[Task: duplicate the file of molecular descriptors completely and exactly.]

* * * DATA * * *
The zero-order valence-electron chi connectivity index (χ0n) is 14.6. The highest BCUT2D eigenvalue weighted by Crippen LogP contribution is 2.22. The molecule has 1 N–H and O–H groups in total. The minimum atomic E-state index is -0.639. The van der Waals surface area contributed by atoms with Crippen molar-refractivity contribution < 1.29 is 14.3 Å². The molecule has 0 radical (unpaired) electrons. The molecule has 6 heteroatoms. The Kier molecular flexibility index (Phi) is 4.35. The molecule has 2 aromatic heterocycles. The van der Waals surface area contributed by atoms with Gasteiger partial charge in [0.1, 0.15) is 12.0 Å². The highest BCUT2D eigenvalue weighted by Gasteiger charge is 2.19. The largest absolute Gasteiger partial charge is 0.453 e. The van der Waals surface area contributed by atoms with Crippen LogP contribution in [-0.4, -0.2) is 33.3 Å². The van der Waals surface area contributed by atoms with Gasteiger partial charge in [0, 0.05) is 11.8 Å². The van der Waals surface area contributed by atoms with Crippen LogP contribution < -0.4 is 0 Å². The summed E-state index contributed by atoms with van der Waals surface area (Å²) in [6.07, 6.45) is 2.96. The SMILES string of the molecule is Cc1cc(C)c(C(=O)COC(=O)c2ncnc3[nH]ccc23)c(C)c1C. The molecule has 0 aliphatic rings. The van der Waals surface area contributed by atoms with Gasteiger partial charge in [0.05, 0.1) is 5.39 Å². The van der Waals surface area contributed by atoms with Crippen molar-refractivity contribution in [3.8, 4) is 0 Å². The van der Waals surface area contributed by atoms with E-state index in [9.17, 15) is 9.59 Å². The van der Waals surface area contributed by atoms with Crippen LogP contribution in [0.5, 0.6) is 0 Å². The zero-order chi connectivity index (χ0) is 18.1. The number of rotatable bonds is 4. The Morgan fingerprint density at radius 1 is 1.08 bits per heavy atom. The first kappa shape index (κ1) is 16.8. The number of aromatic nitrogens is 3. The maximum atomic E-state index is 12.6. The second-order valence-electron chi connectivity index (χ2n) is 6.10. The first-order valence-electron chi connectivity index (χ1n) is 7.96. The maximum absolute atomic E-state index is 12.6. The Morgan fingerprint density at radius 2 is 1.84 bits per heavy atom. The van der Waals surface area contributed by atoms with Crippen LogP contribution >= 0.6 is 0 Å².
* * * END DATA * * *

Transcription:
The zero-order valence-electron chi connectivity index (χ0n) is 14.6. The highest BCUT2D eigenvalue weighted by Crippen LogP contribution is 2.22. The molecule has 1 N–H and O–H groups in total. The minimum atomic E-state index is -0.639. The van der Waals surface area contributed by atoms with Crippen molar-refractivity contribution < 1.29 is 14.3 Å². The molecule has 0 radical (unpaired) electrons. The molecule has 6 heteroatoms. The Kier molecular flexibility index (Phi) is 4.35. The molecule has 2 aromatic heterocycles. The van der Waals surface area contributed by atoms with Gasteiger partial charge in [0.1, 0.15) is 12.0 Å². The highest BCUT2D eigenvalue weighted by Gasteiger charge is 2.19. The largest absolute Gasteiger partial charge is 0.453 e. The van der Waals surface area contributed by atoms with Crippen LogP contribution in [-0.4, -0.2) is 33.3 Å². The van der Waals surface area contributed by atoms with Gasteiger partial charge in [0, 0.05) is 11.8 Å². The van der Waals surface area contributed by atoms with Crippen LogP contribution < -0.4 is 0 Å². The summed E-state index contributed by atoms with van der Waals surface area (Å²) in [6.07, 6.45) is 2.96. The SMILES string of the molecule is Cc1cc(C)c(C(=O)COC(=O)c2ncnc3[nH]ccc23)c(C)c1C. The molecule has 0 aliphatic rings. The van der Waals surface area contributed by atoms with Gasteiger partial charge in [0.05, 0.1) is 5.39 Å². The van der Waals surface area contributed by atoms with Crippen molar-refractivity contribution in [3.8, 4) is 0 Å². The van der Waals surface area contributed by atoms with E-state index in [9.17, 15) is 9.59 Å². The van der Waals surface area contributed by atoms with Crippen LogP contribution in [0.5, 0.6) is 0 Å². The zero-order chi connectivity index (χ0) is 18.1. The number of rotatable bonds is 4. The Morgan fingerprint density at radius 1 is 1.08 bits per heavy atom. The first kappa shape index (κ1) is 16.8. The number of aromatic nitrogens is 3. The maximum atomic E-state index is 12.6. The second-order valence-electron chi connectivity index (χ2n) is 6.10. The first-order valence-electron chi connectivity index (χ1n) is 7.96. The maximum absolute atomic E-state index is 12.6. The Morgan fingerprint density at radius 2 is 1.84 bits per heavy atom. The van der Waals surface area contributed by atoms with Crippen LogP contribution >= 0.6 is 0 Å².